Artificial Intelligence Assistant Professors – North Star

Artificial Intelligence Assistant Professors – North Star

DeKalb – Artificial intelligence is starting to come into Blackboard for professors with monthly updates from the site to turn time-consuming tasks into time-saving tasks.

Northern Illinois University professors and students use the Blackboard website to conduct courses and classes every day. Professors create modules, outline syllabi, post assignments, and more.

“The AI ​​Design Assistant was announced on July 23 by Blackboard,” said Stephanie Richter, director of excellence in teaching and support at the Center for Innovative Teaching and Learning. “They then made it available to schools using the board in August at no cost.”

Blackboard has implemented this AI feature for professors and faculty at NIU. The Center for Innovative Teaching and Learning has begun conducting focus groups during the fall of 2023.

“We conducted focus groups in the fall with faculty to get them comfortable and familiar with AI,” Richter said. “We did demos of the tools to see what concerns they had, what level of interest there was because we wanted to take a really thoughtful approach to how we explore the tool and whether we make it available to all faculty.”

The overall response to these focus groups was positive, so the community ITL took the program one step further by implementing a pilot program.

“Anyone who can participate in the pilot program and is a faculty member must train the teachers and assistant coaches,” Richter said. “Graduate teaching assistants can also sign up if they have approval from their supervising faculty. We now have 75 people who have signed up for the pilot program.

Currently, faculty are the only group at NIU with access to the AI ​​program. Faculty can register to use the beta program at any time.

“I volunteered for the AI ​​pilot program, and the Blackboard AI pilot program gives you access to about seven different features.” said Andrea Guzman, associate professor in the Department of Communications and artificial intelligence researcher. “So some features include access to images and an image database. Some features allow you to create images with AI. Some features allow you to use AI to make suggestions about setting up course modules, and then some features include things like help with assessment forms. Also use it to generate discussion suggestions or question ideas in a very limited sense.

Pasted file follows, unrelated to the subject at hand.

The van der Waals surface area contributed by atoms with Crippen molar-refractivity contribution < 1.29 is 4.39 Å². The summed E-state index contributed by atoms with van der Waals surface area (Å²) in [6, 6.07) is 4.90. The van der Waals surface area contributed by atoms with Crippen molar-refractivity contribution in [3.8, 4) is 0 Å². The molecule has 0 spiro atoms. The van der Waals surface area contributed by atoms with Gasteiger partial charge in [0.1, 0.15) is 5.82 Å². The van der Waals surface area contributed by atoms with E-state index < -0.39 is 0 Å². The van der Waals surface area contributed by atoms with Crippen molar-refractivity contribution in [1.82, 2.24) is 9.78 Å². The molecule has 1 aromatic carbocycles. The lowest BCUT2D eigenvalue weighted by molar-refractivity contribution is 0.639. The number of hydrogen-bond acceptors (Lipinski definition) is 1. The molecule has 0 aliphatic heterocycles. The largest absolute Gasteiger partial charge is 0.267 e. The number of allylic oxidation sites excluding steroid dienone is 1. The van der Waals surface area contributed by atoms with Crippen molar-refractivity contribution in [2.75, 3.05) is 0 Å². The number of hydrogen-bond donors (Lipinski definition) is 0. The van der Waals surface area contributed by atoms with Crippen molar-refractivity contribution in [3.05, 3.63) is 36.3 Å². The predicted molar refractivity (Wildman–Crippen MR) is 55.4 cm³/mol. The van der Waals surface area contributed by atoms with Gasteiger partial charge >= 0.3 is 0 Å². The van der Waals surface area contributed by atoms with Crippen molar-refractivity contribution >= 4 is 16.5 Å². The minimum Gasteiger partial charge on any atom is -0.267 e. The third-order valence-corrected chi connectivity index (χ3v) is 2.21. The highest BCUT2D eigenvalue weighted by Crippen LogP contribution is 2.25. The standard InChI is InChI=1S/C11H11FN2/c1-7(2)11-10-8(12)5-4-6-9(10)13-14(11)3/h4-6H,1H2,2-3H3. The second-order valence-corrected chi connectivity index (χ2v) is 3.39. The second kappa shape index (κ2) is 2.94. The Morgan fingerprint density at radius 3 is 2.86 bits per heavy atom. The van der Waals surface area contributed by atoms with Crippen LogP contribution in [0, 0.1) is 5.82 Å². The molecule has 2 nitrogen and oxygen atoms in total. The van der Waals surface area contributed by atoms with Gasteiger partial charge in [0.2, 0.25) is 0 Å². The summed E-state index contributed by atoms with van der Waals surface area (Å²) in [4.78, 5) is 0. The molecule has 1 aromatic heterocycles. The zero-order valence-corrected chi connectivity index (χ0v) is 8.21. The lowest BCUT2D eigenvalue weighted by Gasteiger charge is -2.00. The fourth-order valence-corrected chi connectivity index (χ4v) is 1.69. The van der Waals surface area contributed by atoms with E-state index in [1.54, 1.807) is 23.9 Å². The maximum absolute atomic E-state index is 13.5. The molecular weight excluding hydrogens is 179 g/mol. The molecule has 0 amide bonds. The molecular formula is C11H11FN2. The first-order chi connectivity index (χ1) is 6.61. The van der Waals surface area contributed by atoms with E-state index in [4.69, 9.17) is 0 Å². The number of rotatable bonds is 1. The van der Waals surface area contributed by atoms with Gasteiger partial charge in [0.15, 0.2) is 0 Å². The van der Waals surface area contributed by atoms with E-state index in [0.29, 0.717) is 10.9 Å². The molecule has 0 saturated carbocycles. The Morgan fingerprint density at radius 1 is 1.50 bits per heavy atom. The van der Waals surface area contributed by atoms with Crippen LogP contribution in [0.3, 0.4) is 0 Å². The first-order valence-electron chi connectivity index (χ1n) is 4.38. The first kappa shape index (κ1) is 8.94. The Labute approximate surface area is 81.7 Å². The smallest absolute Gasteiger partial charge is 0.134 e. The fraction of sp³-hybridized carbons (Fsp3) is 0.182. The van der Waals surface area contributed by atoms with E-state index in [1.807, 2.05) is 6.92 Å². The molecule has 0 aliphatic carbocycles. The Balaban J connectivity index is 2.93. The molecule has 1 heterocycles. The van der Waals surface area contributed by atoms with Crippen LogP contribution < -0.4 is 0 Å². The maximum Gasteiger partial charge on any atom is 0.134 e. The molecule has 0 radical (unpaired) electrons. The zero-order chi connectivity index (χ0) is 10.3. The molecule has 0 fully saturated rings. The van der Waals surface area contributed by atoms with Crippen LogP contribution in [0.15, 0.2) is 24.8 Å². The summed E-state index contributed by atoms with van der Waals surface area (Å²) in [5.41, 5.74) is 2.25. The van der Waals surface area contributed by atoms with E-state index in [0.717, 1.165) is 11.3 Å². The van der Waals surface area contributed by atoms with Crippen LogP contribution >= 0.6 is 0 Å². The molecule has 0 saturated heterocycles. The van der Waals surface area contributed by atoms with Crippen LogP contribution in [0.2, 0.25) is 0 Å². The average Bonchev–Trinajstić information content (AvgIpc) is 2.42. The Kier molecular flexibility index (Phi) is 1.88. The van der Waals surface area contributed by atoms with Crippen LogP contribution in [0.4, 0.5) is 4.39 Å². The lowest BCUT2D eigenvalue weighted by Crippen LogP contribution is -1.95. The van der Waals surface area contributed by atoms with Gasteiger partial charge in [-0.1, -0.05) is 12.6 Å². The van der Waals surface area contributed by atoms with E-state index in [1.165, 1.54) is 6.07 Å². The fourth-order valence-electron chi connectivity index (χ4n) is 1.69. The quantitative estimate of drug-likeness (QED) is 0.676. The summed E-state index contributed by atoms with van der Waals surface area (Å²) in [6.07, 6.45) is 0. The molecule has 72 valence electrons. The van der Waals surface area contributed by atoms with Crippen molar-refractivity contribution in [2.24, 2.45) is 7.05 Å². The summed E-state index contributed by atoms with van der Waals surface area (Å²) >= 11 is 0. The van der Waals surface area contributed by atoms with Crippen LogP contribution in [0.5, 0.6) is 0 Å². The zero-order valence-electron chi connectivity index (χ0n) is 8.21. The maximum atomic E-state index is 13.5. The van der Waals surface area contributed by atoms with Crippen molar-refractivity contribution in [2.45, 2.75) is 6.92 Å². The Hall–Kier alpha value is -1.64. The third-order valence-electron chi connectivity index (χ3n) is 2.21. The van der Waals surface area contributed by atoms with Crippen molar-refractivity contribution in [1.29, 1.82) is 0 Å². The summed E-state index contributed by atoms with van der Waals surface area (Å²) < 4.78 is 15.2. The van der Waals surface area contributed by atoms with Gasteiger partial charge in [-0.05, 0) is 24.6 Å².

The AI ​​system is updated monthly through Blackboard, so new features are constantly being added. With the pilot system, there is very limited capacity for NIU faculty. In the future, the program may be open to all NIU residents.

“I don’t want to use AI on Blackboard because I feel like students will find a way to misuse it or it won’t be useful or useful,” said Tashik Lawrence, a second-year psychology major at NIU.

Artificial Intelligence is an ever-changing system with new discoveries changing the way AI works.

“We know that AI is vulnerable to bias, hallucinations and misinformation,” Richter said. “So one of the things I really like about this tool is that the AI ​​doesn’t do anything; it makes a suggestion that I decide as a faculty member if I want to use it or not. It really keeps humans in control of one aspect of the basic elements of using AI.” .

Programs for faculty, including this one, are intended to be helpful and make tasks easier. However, employees have concerns about whether AI will handle the tasks created, rubrics, and any other tasks for which AI can be used.

“Humans and AI have to work together,” Guzman said. “We don’t want people to hand over their tasks to AI, and they don’t want AI to take over all their tasks. They want technology, like any other technology, to help them achieve what they do.

While AI is implemented at NIU, it is only open to a portion of the NIU population. With monthly updates released by Blackboard, the software is constantly changing and evolving. In theCenter for Innovative Teaching and Learningstaff are looking for ways to transform higher education into a more technologically diverse society.

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